Today, I'm talking to Ramona Richards, who has a new Love Inspired Suspense release.
My heroines are always braver and feistier than I am in real life, and they definitely have better adventures! They do reflect my unending curiosity about the world, however.
I enjoy researching different professions and hobbies. I had never sat behind a potter’s wheel until I came up with the idea for THE FACE OF DECEIT, but I loved it. So there are some similarities in what my hero, Mason, experiences the first time he’s at the wheel and what I felt.
Characters occasionally will enjoy something I do. In THE FACE OF DECEIT, for instance, one of the clues is found in a Dorothy Dunnett book. I adore Dunnett. But if all the women were me, readers would get bored in a hurry. So would I. I love discovering my characters the same way I hope readers do.
What is the quirkiest thing you have ever done?
I kinda cultivate “quirky” as a lifestyle choice, so picking my quirkiest moment is a bit like choosing a favorite book. I used to be a member of the Society for Creative Anachronism, for instance, and I thought nothing of wandering the streets of Nashville in full medieval regalia. I took scuba diving lessons, even though at the time I was terrified of deep water, and I learned to fence, just because it seemed like a nifty thing to know.
Close to the top of the “quirky” list is the time my college roommate wanted us to go rappelling with this boy she had been swooning over. Problem was . . . I had broken my ankle while snow camping and my leg had been in a plaster cast for four weeks. But my roommate REALLY wanted us to go rappelling with this guy. So we cut off the cast with a knife and a pair of old scissors, wrapped my foot in an ace bandage and off we went. Somewhere, I still have the pictures.
When did you first discover that you were a writer?
My mother tells me I started making up adventure stories at about three. There’s a picture on my website of me at that age, hanging out with my grandfather and his friends. I must have picked up storytelling from them. I tried to write my first book at seven. I kept my friends entertained with romances when I was 14 or so. My first article was published at 18.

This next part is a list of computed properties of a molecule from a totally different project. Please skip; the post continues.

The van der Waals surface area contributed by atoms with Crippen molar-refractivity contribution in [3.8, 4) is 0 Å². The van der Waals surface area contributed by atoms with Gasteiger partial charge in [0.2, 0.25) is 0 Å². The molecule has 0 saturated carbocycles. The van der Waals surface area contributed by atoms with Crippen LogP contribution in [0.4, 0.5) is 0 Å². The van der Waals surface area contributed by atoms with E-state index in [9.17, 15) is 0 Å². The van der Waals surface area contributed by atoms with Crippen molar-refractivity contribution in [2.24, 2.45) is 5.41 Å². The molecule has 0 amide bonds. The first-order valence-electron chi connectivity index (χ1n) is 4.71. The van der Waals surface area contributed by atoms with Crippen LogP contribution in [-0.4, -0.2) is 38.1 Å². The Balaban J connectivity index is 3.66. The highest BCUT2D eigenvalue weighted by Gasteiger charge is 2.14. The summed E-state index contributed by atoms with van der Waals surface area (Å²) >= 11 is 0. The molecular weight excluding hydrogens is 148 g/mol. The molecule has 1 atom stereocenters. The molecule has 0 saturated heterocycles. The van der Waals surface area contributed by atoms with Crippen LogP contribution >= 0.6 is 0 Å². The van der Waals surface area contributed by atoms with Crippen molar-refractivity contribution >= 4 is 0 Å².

Tell us the range of the kinds of books you enjoy reading.
Anything and everything! I read a lot of romantic suspense, but I also love historical romances – and history. I used to read a lot of science fiction, and I read some mainstream lit as well. I have had a “writerly crush” on Harlan Ellison since I was a kid, but I also have one on Dorothy Dunnett and Lawrence Block. A good strong voice, solid beauty in the words, descriptions that make you wince or sigh, can be admired in any genre.
What other books have you written, whether published or not?
There are three books in the Jackson’s Retreat series: A MURDER AMONG FRIENDS, THE FACE OF DECEIT, and THE TAKING OF CARLY BRADFORD, which will come out in May 2009. I’ve also written a suspense thriller about a cold case detective who specializes in cases that haunt small towns, and I’m also hoping to sell my next three RS books – about three sisters living in Nashville – to Steeple Hill.
How do you keep your sanity in our run, run, run world?
Friends, especially other writers. Writers have a different mindset than most other folks, so it helps to share our goals and ideas. And friends are my safety net. I vent to them; they to me about the frustrations of our lives and the fact that there is ALWAYS something else to do.
How do you choose your characters’ names?
Sometimes they tell me what their names are. When they don’t . . . I keep programs from plays and concerts I attend. I also rely on area phone books or ethnic groups prominent in a setting.
For instance, the three Jackson’s Retreat books are set in New Hampshire, which has a large Greek population. I have a friend who runs a Greek restaurant in Portsmouth with her husband, and I asked her for some options for my next book.